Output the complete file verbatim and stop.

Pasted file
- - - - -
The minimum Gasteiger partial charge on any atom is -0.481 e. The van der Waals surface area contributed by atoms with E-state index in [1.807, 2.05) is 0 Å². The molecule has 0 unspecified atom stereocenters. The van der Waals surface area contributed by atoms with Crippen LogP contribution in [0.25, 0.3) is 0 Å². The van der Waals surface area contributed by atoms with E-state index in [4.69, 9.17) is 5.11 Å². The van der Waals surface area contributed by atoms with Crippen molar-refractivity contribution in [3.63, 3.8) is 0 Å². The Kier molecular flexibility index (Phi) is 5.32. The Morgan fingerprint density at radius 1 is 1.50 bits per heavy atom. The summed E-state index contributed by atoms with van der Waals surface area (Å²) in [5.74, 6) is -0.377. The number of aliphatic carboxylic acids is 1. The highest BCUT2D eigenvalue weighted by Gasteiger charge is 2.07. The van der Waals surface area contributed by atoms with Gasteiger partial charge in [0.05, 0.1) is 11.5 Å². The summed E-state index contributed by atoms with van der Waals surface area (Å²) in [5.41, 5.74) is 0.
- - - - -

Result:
The minimum Gasteiger partial charge on any atom is -0.481 e. The van der Waals surface area contributed by atoms with E-state index in [1.807, 2.05) is 0 Å². The molecule has 0 unspecified atom stereocenters. The van der Waals surface area contributed by atoms with Crippen LogP contribution in [0.25, 0.3) is 0 Å². The van der Waals surface area contributed by atoms with E-state index in [4.69, 9.17) is 5.11 Å². The van der Waals surface area contributed by atoms with Crippen molar-refractivity contribution in [3.63, 3.8) is 0 Å². The Kier molecular flexibility index (Phi) is 5.32. The Morgan fingerprint density at radius 1 is 1.50 bits per heavy atom. The summed E-state index contributed by atoms with van der Waals surface area (Å²) in [5.74, 6) is -0.377. The number of aliphatic carboxylic acids is 1. The highest BCUT2D eigenvalue weighted by Gasteiger charge is 2.07. The van der Waals surface area contributed by atoms with Gasteiger partial charge in [0.05, 0.1) is 11.5 Å². The summed E-state index contributed by atoms with van der Waals surface area (Å²) in [5.41, 5.74) is 0.